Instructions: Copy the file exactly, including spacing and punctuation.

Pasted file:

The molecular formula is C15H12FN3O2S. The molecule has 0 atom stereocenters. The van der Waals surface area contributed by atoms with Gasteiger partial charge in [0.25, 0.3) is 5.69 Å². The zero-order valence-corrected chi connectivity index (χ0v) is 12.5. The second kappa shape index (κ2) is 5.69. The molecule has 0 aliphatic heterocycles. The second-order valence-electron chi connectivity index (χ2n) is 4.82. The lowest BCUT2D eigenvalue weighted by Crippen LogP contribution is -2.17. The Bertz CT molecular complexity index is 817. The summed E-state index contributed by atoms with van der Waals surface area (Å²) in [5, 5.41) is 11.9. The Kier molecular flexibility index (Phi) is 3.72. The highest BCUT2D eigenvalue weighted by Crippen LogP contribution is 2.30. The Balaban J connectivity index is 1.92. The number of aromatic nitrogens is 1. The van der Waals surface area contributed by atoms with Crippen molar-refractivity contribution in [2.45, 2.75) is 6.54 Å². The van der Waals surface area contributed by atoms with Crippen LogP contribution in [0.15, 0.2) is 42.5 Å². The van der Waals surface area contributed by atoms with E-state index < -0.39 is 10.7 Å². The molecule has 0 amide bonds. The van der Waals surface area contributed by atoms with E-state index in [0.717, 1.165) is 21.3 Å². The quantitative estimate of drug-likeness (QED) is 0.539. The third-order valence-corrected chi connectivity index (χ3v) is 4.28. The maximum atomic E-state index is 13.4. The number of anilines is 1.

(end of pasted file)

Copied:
The molecular formula is C15H12FN3O2S. The molecule has 0 atom stereocenters. The van der Waals surface area contributed by atoms with Gasteiger partial charge in [0.25, 0.3) is 5.69 Å². The zero-order valence-corrected chi connectivity index (χ0v) is 12.5. The second kappa shape index (κ2) is 5.69. The molecule has 0 aliphatic heterocycles. The second-order valence-electron chi connectivity index (χ2n) is 4.82. The lowest BCUT2D eigenvalue weighted by Crippen LogP contribution is -2.17. The Bertz CT molecular complexity index is 817. The summed E-state index contributed by atoms with van der Waals surface area (Å²) in [5, 5.41) is 11.9. The Kier molecular flexibility index (Phi) is 3.72. The highest BCUT2D eigenvalue weighted by Crippen LogP contribution is 2.30. The Balaban J connectivity index is 1.92. The number of aromatic nitrogens is 1. The van der Waals surface area contributed by atoms with Crippen molar-refractivity contribution in [2.45, 2.75) is 6.54 Å². The van der Waals surface area contributed by atoms with Crippen LogP contribution in [0.15, 0.2) is 42.5 Å². The van der Waals surface area contributed by atoms with E-state index < -0.39 is 10.7 Å². The molecule has 0 amide bonds. The van der Waals surface area contributed by atoms with E-state index in [0.717, 1.165) is 21.3 Å². The quantitative estimate of drug-likeness (QED) is 0.539. The third-order valence-corrected chi connectivity index (χ3v) is 4.28. The maximum atomic E-state index is 13.4. The number of anilines is 1.